Mar 31 2020

Using Assistive Technology to Empower Students with Disabilities

Implementing assistive technologies in the classroom gives students of all abilities a voice in their education.

When the Academy of Whole Learning, a K–12 private school in Minnesota for students with autism spectrum disorder and individual learning needs, introduced virtual reality technology in their classrooms, students could not contain their excitement.

Using Lenovo VR headsets and Google Expeditions, they took a tour across the world — from the Great Barrier Reef to the North Pole — without ever having to leave their classroom.

Kade Drechsler, a middle school teacher at the school, tells EdTech that the immersive VR experience helped students stay focused and engaged during their lessons. The experience blocked out any classroom distractions and made students feel as if they were actually in the environment they were exploring.

It also gave students an opportunity to practice social skills. “It’s great to see how they build friendships through these virtual experiences,” Drechsler says.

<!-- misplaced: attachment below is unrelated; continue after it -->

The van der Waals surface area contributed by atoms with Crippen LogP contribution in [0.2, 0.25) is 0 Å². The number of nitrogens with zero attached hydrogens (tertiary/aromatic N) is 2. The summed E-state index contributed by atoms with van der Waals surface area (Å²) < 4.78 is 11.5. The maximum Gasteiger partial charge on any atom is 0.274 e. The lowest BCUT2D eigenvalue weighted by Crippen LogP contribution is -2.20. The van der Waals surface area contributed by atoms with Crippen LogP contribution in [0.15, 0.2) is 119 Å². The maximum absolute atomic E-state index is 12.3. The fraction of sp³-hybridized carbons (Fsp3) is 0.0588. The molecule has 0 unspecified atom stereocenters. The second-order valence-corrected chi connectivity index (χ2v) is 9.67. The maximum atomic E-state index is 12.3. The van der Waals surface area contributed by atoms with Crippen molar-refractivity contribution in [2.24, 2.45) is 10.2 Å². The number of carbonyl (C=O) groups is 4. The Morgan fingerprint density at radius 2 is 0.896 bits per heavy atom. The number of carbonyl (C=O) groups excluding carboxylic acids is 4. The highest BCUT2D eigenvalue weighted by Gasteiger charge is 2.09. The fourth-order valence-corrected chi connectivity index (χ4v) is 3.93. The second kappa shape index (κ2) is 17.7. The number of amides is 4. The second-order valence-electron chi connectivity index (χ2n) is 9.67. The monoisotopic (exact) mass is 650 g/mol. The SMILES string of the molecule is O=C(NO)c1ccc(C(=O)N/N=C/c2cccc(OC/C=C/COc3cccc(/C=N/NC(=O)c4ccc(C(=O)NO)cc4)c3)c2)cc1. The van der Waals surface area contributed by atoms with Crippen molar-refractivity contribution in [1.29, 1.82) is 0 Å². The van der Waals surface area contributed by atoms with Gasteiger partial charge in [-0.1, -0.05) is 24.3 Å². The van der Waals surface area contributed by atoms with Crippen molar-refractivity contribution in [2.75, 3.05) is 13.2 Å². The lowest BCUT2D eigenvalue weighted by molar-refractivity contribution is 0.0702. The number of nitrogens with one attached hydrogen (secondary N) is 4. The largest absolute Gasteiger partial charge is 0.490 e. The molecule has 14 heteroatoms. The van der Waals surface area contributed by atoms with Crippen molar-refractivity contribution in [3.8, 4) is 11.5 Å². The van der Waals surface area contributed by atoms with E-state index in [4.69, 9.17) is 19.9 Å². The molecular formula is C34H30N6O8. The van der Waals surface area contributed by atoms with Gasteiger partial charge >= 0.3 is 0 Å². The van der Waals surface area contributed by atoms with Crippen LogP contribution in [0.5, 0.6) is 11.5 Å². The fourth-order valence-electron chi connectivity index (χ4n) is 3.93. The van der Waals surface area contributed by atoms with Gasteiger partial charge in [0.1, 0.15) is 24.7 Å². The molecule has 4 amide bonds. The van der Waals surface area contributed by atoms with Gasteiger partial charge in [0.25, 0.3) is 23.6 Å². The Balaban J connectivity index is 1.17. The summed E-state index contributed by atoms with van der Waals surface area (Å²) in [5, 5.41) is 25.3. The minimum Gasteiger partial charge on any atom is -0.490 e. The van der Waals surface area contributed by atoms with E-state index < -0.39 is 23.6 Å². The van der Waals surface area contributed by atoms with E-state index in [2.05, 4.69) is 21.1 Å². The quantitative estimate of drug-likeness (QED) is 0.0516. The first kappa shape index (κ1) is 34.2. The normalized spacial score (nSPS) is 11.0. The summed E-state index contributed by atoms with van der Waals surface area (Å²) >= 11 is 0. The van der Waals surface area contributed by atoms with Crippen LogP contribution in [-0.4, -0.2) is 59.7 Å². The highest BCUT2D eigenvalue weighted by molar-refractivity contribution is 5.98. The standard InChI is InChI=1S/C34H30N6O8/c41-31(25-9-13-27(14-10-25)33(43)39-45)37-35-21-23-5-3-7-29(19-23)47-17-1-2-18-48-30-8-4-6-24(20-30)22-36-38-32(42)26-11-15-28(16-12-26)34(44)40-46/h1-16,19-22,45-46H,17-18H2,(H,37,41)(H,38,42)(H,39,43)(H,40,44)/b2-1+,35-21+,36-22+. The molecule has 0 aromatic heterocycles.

This is just one example of how technology can give students who think and learn differently a more personalized and accessible learning experience.

Referred to as assistive technology, these tools are “any type of equipment or software that helps people to work around the challenges they have, whether that be with learning, communication or mobility,” explains Kara Ball, an elementary science and STEM education specialist for Baltimore City Public Schools and a special education expert at Understood, a nonprofit organization providing support for people with disabilities and their families.

But what types of assistive technology tools are out there? And how can educators best use them in a modern learning environment to help students of all abilities reach their full potential?

MORE ON EDTECH: Read about the 2020 ed tech trends that focus on equity and tech accessibility.

The Different Types of Assistive Technology

Nearly 7 million students in the U.S. — almost 14 percent of all students — received special education in the 2017–2018 school year under the Individuals with Disabilities Education Act (IDEA), according to the most recent figures from the U.S. Department of Education.